One of the more interesting retcon stories produced by either Marvel or DC, "Truth" looks at the development of the super soldier program and the creation of Captain America. The revelation, however, is that Steve Rogers wasn't the first Star-Spangled Avenger. The original origin of Captain America saw Steve Rogers selected to be the recipient of an experimental serum that would make him the ultimate combatant. For centuries, this stood as the extent of the genesis of Marvel's ultimate hero.
That is until Robert Morales and Kyle Baker developed Truth. They delved into the history of Captain America and exposed the ugly history of how Steve Rogers became who he is. Instead of Rogers walking into an army recruiter's office and becoming a military superman, Morales and Baker show that the super soldier program was in development for years and Rogers wasn't the first recipient of the serum.
While I initially had a negative reaction towards the prospect of this scenario, I quickly realized that it made sense. America was in the throes of war and in Marvel's comic book world, heroes were needed to gain an advantage. In the volatile racial climate the nation was in, blond-haired, blue-eyed Caucasian weaklings would not be the a guinea pig for unproven, radical experimentation.
Enter the segregated African-American regiments of the US Army. As the best and brightest were screened through, experimented on, disfigured, lied to and essentially abandoned on suicide mission after suicide mission, an ugly realization came upon me: if such a program existed, this is exactly how it would operate.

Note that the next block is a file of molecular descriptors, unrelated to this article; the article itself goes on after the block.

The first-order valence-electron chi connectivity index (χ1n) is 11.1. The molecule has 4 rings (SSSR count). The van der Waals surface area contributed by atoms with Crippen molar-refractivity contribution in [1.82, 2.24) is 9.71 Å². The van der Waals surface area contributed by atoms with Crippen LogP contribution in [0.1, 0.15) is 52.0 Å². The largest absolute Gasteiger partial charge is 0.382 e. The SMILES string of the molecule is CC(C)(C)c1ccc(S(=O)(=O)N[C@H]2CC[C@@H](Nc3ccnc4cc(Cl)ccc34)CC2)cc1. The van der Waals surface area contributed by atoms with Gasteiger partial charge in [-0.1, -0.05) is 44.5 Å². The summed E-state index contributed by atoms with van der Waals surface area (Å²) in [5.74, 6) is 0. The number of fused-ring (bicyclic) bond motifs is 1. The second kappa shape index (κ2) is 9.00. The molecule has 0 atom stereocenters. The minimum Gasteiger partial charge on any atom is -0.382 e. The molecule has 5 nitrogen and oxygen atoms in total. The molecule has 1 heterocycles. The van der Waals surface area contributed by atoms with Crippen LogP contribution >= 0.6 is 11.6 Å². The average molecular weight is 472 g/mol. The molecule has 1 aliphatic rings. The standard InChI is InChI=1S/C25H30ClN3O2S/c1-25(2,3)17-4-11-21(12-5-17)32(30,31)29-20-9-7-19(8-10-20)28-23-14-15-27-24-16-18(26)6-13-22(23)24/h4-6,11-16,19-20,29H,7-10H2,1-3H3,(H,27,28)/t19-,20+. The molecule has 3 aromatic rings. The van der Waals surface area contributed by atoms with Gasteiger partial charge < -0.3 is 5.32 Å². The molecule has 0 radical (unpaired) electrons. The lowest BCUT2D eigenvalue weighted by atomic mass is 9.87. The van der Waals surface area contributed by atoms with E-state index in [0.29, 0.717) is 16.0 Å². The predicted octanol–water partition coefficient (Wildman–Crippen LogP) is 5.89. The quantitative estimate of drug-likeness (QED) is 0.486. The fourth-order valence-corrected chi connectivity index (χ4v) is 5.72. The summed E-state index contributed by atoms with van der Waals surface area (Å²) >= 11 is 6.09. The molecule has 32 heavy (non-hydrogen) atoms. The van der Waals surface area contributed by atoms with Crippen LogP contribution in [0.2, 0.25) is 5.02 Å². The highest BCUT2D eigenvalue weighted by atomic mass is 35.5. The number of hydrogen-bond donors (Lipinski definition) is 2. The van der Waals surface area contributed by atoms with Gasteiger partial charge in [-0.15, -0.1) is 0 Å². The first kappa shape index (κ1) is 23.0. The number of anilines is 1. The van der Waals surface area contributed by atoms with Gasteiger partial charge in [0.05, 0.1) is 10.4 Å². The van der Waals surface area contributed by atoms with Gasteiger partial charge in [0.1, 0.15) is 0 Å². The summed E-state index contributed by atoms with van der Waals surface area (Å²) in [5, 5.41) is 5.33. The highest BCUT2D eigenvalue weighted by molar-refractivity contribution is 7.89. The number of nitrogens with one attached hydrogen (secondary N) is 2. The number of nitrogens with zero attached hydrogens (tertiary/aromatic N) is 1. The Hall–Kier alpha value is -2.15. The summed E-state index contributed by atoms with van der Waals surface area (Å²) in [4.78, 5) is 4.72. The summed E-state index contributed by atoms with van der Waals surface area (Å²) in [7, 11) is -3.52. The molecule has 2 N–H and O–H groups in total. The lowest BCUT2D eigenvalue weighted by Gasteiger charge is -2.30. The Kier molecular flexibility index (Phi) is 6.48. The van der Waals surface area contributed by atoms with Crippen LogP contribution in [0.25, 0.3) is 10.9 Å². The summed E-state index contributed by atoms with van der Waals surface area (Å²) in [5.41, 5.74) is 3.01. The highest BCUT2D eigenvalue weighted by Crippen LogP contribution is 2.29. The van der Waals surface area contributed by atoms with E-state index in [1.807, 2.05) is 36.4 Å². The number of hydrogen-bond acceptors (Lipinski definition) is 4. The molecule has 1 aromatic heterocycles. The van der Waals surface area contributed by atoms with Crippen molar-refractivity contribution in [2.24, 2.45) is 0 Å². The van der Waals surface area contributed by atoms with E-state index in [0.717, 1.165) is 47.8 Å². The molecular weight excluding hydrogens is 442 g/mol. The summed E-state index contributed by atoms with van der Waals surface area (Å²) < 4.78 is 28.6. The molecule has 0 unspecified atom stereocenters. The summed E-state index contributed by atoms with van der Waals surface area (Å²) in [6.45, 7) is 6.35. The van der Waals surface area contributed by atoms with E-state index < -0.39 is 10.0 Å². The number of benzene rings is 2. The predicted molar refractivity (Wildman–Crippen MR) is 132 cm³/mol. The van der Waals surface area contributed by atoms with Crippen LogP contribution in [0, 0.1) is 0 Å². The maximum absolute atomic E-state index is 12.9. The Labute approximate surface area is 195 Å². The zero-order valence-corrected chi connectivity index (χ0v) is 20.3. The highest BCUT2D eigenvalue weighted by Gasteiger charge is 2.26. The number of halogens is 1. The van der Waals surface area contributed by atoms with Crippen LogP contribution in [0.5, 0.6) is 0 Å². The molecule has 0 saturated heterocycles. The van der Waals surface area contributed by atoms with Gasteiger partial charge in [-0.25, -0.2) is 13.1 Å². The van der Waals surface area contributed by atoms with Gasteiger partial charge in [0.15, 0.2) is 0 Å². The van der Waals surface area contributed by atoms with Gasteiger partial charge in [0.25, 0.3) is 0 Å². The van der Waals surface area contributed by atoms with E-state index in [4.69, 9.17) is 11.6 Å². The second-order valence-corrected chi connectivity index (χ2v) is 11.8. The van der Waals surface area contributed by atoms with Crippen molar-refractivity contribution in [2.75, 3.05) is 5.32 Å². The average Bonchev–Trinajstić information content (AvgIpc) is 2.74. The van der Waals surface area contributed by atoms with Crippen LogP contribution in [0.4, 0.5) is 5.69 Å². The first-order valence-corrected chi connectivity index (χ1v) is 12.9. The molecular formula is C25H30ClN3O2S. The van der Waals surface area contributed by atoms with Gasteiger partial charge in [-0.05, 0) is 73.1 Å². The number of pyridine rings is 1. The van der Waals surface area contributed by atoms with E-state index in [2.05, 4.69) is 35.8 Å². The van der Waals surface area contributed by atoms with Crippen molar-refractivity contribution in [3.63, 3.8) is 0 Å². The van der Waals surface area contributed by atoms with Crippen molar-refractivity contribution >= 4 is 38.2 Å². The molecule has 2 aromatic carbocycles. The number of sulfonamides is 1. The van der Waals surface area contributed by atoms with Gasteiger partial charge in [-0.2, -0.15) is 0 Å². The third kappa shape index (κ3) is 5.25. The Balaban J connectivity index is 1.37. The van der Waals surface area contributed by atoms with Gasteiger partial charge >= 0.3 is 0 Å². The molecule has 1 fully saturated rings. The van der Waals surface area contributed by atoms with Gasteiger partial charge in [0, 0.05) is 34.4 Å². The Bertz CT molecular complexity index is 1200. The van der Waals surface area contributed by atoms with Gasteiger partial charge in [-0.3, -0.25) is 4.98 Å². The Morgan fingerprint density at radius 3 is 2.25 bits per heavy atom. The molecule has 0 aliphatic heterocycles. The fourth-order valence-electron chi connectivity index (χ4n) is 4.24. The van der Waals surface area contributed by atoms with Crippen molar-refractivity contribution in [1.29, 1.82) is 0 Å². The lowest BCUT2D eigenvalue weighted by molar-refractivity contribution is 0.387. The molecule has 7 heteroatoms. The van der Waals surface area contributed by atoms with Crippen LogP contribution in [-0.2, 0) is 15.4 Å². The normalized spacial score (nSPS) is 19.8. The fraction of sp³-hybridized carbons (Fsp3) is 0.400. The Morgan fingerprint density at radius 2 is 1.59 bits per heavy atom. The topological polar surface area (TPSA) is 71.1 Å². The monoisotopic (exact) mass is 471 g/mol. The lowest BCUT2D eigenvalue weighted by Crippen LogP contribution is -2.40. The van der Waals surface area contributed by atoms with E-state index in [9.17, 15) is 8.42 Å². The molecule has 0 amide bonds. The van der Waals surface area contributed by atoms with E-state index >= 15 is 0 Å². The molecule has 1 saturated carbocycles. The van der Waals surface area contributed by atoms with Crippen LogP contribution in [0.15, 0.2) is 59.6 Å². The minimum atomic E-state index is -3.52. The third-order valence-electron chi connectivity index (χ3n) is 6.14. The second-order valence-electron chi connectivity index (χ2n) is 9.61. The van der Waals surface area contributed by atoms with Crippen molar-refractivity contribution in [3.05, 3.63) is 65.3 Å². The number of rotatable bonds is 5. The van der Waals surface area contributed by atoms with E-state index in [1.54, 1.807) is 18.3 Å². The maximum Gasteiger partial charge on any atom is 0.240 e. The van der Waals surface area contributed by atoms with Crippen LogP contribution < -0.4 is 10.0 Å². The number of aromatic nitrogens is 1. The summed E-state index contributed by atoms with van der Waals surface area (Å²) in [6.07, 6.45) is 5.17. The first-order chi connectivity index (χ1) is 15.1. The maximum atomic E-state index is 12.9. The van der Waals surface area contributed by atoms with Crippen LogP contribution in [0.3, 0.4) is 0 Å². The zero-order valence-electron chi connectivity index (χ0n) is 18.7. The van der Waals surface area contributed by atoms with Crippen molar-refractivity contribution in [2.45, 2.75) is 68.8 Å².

Morales does a great job of tying in factual events, themes, and sentiments of the period. It really brings the book to life and makes it scarily realistic. Where the book lacked was art: Kyle Baker has a long history in comics and has several historical perspective/commentary works to his credit. For such a stark, chilling tale, however, his cartoony approach didn't mesh with the subject matter. Thankfully, it doesn't distract from the overall story and is not a hinderance when read in the graphic novel format.
"Truth" is an important book in many regards. It injects a hard, disturbing reality into the Captain America mythology and it instills a relevance and appreciation that Steve Rogers had previously been lacking. With a Captain America film in the works, it would be great to see this story incorporated into the script, even if just a subtle nod to the fans, but more so to those in the real world who have been sacrificed at the expense of progress.
Henry & Glenn Forever
This mini-comic proposes an amusing premise, but the allure quickly fades after the first couple of pages. Setup as a sitcom scenario, it features Henry Rollins and Glenn Danzig as roommates (maybe more?) living next door to noted Satanists Hall & Oates. Forever contains one page comics, diary excerpts, and little else. While it's fun to imagine such an arrangement existing, the loose narrative created a clunky story that left me unfulfilled. As even Rollins himself quipped, "Has Glenn seen this? Trust me, he would not be impressed."
Jeffrey Brown's latest release is a collection of small-release, little seen work. Switching back-and-forth between various publications, the anthology holds together well and is a fun read. Brown is in an interesting artist. In the case of some contemporaries, anthologies such as this will show a real progression over the course of the work. Brown's art remains relatively unchanged over the decade or so range and his wit, paranoia, and demeanor stayed the same. Brown's work is always fun to read, very personal, and serves as a great mirror unto the reader. He's embraced the medium of comic storytelling well and is a prolific creator. "Undeleted Scenes" is an enter